An icon because it was fresh and new

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PROBABLY my favourite scene from The Sweeney comes when Detective Inspector Jack Regan is apprehending a villain in his typical no-nonsense manner.

“Who are you?” asks the bewildered crook, as he finds himself man-handled into a pair of cuffs.

“We’re The Sweeney son,” returns Regan irritably. “And we haven’t had any dinner.”

As script-writing goes it’s not quite Othello but nevertheless I’m sure this touches on some fundamental human truth Shakespeare never did: that committing robbery and violence is utterly deplorable but committing an act which means another man must make do with a warmed up omelette for tea is truly beyond all forgiveness.

I love that show.

It may have ended years before I was born. It may be sexist and horribly homophobic. And it may require a monumental suspension of disbelief to accept Dennis Waterman as a ladies man (“he looks like a testicle chewing a wasp,” as my nana famously declared).

But I love it anyway – Waterman and all.

It comes clear but crackling from an age I never knew but which I like to peer back at anyway, each episode a treasure trove offering gold from that foreign country. And it generally features a good punch up too.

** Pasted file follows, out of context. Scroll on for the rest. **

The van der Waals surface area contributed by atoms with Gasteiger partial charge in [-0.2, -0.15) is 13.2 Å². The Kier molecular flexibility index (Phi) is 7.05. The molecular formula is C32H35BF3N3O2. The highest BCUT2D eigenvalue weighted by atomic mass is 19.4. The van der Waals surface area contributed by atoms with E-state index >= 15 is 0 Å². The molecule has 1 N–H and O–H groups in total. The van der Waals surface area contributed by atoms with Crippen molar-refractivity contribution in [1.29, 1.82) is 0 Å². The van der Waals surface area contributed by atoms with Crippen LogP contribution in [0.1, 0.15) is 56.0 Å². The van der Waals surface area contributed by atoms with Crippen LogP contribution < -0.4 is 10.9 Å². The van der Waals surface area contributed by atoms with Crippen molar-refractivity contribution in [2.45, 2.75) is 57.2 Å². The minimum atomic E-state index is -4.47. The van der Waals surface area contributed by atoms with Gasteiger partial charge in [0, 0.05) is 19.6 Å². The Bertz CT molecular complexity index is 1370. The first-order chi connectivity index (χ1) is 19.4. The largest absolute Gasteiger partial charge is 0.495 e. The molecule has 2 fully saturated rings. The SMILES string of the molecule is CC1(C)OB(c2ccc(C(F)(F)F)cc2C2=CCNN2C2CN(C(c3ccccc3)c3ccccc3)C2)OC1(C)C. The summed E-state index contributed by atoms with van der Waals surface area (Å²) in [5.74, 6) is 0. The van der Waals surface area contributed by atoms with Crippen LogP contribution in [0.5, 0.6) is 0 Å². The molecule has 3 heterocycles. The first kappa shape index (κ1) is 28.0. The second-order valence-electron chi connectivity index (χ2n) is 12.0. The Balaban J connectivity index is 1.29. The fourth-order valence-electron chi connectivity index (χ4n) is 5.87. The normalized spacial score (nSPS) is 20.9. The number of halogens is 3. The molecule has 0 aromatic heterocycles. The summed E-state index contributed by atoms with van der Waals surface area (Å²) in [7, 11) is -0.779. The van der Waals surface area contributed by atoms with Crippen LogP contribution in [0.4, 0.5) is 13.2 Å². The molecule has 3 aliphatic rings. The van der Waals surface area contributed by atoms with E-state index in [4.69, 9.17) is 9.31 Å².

What’s not to love?

Hmm, let me tell you what: the fact that almost four decades on some witless wonder is remaking the show as a £16 million movie set in 2012 and starring – inevitably – Ray Winstone.

Why would they do that? Why would they look at this cult totem – which literally revolutionised British police drama – and decide it acceptable to burn it, defecate on the ashes and stick Plan B in the middle of the squalid remains?

Hmm, let me answer that as well: because increasingly any old re-heated tripe passes for entertainment – as long as it’s not something so maverick as an original thought.

Forgive me the rant because I know there are few things more boring than someone moaning about popular culture.

I deplore those who claim there is nothing exciting to be seen, heard or read anymore. Because there is.

Just because it’s not on Saturday night ITV1 doesn’t mean incredible music isn’t being made. Just because everyone reads Fifty Shades Of Mills And Boon doesn’t mean great literature isn’t being created. And just because multiplexes are filled with Spider-Man (rebooted) and Anna Karenina (the eighth movie version) doesn’t mean original films aren’t being produced.

It just means you have to look a little harder for the diamonds in the dirt.

I suspect it was ever thus.

But wouldn’t it be nice if just a bit more often the multi-millionaires at the multi-nationals which manipulate our mainstream culture overlooked making even more money and just let past glories lie?

If they could understand great entertainment was great because it was fresh – and the gold to be got from up-dating and re-booting isn’t worth the soiled sheets?

And then we might live in a world where Ant and Dec had never ruined The Likely Lads, and Will and Gareth had never mauled The Beatles. And that £16 million might be given to someone with an idea of their own which may not be a goldmine – but which may just still be talked about in decades to come.

And ultimately we could remember Jack Regan, not as Ray Winstone shooting a semi-automatic, but as John Thaw wearily telling a copulating gangland boss: “Get your trousers on, you’re nicked”.